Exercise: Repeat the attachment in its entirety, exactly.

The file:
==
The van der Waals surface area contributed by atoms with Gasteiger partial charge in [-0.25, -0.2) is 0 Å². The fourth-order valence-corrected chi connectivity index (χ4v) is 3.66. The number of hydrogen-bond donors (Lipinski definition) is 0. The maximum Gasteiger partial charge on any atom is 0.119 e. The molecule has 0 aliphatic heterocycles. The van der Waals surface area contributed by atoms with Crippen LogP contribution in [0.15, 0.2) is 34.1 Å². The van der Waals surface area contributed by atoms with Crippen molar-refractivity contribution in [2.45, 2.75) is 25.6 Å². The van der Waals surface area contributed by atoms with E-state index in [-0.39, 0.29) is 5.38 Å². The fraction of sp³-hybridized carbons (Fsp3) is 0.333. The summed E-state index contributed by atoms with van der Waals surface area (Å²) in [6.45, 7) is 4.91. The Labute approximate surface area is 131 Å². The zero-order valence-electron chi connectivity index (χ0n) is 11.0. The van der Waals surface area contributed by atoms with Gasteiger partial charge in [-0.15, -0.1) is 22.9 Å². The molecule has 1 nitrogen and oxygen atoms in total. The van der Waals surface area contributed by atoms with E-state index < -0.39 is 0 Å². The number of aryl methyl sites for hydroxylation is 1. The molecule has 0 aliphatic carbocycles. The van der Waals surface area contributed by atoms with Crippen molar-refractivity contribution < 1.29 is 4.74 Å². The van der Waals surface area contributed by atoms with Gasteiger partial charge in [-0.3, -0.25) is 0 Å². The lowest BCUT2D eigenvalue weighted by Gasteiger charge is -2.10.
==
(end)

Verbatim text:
The van der Waals surface area contributed by atoms with Gasteiger partial charge in [-0.25, -0.2) is 0 Å². The fourth-order valence-corrected chi connectivity index (χ4v) is 3.66. The number of hydrogen-bond donors (Lipinski definition) is 0. The maximum Gasteiger partial charge on any atom is 0.119 e. The molecule has 0 aliphatic heterocycles. The van der Waals surface area contributed by atoms with Crippen LogP contribution in [0.15, 0.2) is 34.1 Å². The van der Waals surface area contributed by atoms with Crippen molar-refractivity contribution in [2.45, 2.75) is 25.6 Å². The van der Waals surface area contributed by atoms with E-state index in [-0.39, 0.29) is 5.38 Å². The fraction of sp³-hybridized carbons (Fsp3) is 0.333. The summed E-state index contributed by atoms with van der Waals surface area (Å²) in [6.45, 7) is 4.91. The Labute approximate surface area is 131 Å². The zero-order valence-electron chi connectivity index (χ0n) is 11.0. The van der Waals surface area contributed by atoms with Gasteiger partial charge in [-0.15, -0.1) is 22.9 Å². The molecule has 1 nitrogen and oxygen atoms in total. The van der Waals surface area contributed by atoms with E-state index < -0.39 is 0 Å². The number of aryl methyl sites for hydroxylation is 1. The molecule has 0 aliphatic carbocycles. The van der Waals surface area contributed by atoms with Crippen molar-refractivity contribution < 1.29 is 4.74 Å². The van der Waals surface area contributed by atoms with Gasteiger partial charge in [-0.3, -0.25) is 0 Å². The lowest BCUT2D eigenvalue weighted by Gasteiger charge is -2.10.